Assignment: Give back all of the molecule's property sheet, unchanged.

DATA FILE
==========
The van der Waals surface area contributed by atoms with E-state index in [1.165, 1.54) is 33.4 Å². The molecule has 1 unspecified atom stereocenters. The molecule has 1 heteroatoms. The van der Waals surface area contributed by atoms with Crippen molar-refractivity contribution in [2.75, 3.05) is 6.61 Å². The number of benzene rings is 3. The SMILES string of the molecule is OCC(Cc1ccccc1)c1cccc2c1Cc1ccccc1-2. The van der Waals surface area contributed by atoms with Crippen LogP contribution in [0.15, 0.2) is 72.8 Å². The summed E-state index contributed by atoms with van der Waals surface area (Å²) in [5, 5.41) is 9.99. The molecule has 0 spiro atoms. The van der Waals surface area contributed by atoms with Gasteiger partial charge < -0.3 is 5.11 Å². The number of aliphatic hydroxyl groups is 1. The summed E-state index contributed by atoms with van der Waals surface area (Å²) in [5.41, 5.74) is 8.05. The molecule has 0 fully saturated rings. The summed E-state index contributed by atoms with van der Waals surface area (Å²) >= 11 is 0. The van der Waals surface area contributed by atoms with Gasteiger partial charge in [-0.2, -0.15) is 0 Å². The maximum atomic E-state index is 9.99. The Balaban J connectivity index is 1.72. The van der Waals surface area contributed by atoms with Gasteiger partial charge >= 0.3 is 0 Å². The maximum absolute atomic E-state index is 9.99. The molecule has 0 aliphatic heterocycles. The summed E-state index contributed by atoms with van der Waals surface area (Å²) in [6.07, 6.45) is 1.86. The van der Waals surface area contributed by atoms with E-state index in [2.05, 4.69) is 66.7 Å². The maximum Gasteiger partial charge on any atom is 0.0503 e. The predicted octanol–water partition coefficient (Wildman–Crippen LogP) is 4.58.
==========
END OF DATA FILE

The van der Waals surface area contributed by atoms with E-state index in [1.165, 1.54) is 33.4 Å². The molecule has 1 unspecified atom stereocenters. The molecule has 1 heteroatoms. The van der Waals surface area contributed by atoms with Crippen molar-refractivity contribution in [2.75, 3.05) is 6.61 Å². The number of benzene rings is 3. The SMILES string of the molecule is OCC(Cc1ccccc1)c1cccc2c1Cc1ccccc1-2. The van der Waals surface area contributed by atoms with Crippen LogP contribution in [0.15, 0.2) is 72.8 Å². The summed E-state index contributed by atoms with van der Waals surface area (Å²) in [5, 5.41) is 9.99. The molecule has 0 spiro atoms. The van der Waals surface area contributed by atoms with Gasteiger partial charge < -0.3 is 5.11 Å². The number of aliphatic hydroxyl groups is 1. The summed E-state index contributed by atoms with van der Waals surface area (Å²) in [5.41, 5.74) is 8.05. The molecule has 0 fully saturated rings. The summed E-state index contributed by atoms with van der Waals surface area (Å²) >= 11 is 0. The van der Waals surface area contributed by atoms with Gasteiger partial charge in [-0.2, -0.15) is 0 Å². The maximum atomic E-state index is 9.99. The Balaban J connectivity index is 1.72. The van der Waals surface area contributed by atoms with Gasteiger partial charge >= 0.3 is 0 Å². The maximum absolute atomic E-state index is 9.99. The molecule has 0 aliphatic heterocycles. The summed E-state index contributed by atoms with van der Waals surface area (Å²) in [6.07, 6.45) is 1.86. The van der Waals surface area contributed by atoms with E-state index in [2.05, 4.69) is 66.7 Å². The maximum Gasteiger partial charge on any atom is 0.0503 e. The predicted octanol–water partition coefficient (Wildman–Crippen LogP) is 4.58.